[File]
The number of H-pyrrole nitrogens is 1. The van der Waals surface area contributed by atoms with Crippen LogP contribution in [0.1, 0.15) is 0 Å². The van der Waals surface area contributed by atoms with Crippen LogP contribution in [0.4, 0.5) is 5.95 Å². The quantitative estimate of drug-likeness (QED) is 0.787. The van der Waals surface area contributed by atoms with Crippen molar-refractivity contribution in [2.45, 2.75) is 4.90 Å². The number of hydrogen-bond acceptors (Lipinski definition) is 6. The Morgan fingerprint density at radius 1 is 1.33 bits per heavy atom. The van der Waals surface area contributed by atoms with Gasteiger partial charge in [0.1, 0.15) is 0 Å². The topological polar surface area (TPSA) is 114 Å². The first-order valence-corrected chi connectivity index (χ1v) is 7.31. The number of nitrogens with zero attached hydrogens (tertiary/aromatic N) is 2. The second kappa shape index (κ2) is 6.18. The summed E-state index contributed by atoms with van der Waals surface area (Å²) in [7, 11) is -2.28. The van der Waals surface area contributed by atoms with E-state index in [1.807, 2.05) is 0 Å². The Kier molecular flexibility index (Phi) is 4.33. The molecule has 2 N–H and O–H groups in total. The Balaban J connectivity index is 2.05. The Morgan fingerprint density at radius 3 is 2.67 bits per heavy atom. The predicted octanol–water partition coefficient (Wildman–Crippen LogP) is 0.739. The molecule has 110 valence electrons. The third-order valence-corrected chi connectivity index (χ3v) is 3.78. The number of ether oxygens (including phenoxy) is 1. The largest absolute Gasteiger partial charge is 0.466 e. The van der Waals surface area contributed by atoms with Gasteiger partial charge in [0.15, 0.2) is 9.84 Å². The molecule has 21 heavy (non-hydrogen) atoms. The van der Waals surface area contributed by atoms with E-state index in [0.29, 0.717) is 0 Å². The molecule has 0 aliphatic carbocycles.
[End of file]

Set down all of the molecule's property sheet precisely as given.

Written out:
The number of H-pyrrole nitrogens is 1. The van der Waals surface area contributed by atoms with Crippen LogP contribution in [0.1, 0.15) is 0 Å². The van der Waals surface area contributed by atoms with Crippen LogP contribution in [0.4, 0.5) is 5.95 Å². The quantitative estimate of drug-likeness (QED) is 0.787. The van der Waals surface area contributed by atoms with Crippen molar-refractivity contribution in [2.45, 2.75) is 4.90 Å². The number of hydrogen-bond acceptors (Lipinski definition) is 6. The Morgan fingerprint density at radius 1 is 1.33 bits per heavy atom. The van der Waals surface area contributed by atoms with Gasteiger partial charge in [0.1, 0.15) is 0 Å². The topological polar surface area (TPSA) is 114 Å². The first-order valence-corrected chi connectivity index (χ1v) is 7.31. The number of nitrogens with zero attached hydrogens (tertiary/aromatic N) is 2. The second kappa shape index (κ2) is 6.18. The summed E-state index contributed by atoms with van der Waals surface area (Å²) in [7, 11) is -2.28. The van der Waals surface area contributed by atoms with E-state index in [1.807, 2.05) is 0 Å². The Kier molecular flexibility index (Phi) is 4.33. The molecule has 2 N–H and O–H groups in total. The Balaban J connectivity index is 2.05. The Morgan fingerprint density at radius 3 is 2.67 bits per heavy atom. The predicted octanol–water partition coefficient (Wildman–Crippen LogP) is 0.739. The molecule has 110 valence electrons. The third-order valence-corrected chi connectivity index (χ3v) is 3.78. The number of ether oxygens (including phenoxy) is 1. The largest absolute Gasteiger partial charge is 0.466 e. The van der Waals surface area contributed by atoms with Gasteiger partial charge in [0.15, 0.2) is 9.84 Å². The molecule has 21 heavy (non-hydrogen) atoms. The van der Waals surface area contributed by atoms with E-state index in [0.29, 0.717) is 0 Å². The molecule has 0 aliphatic carbocycles.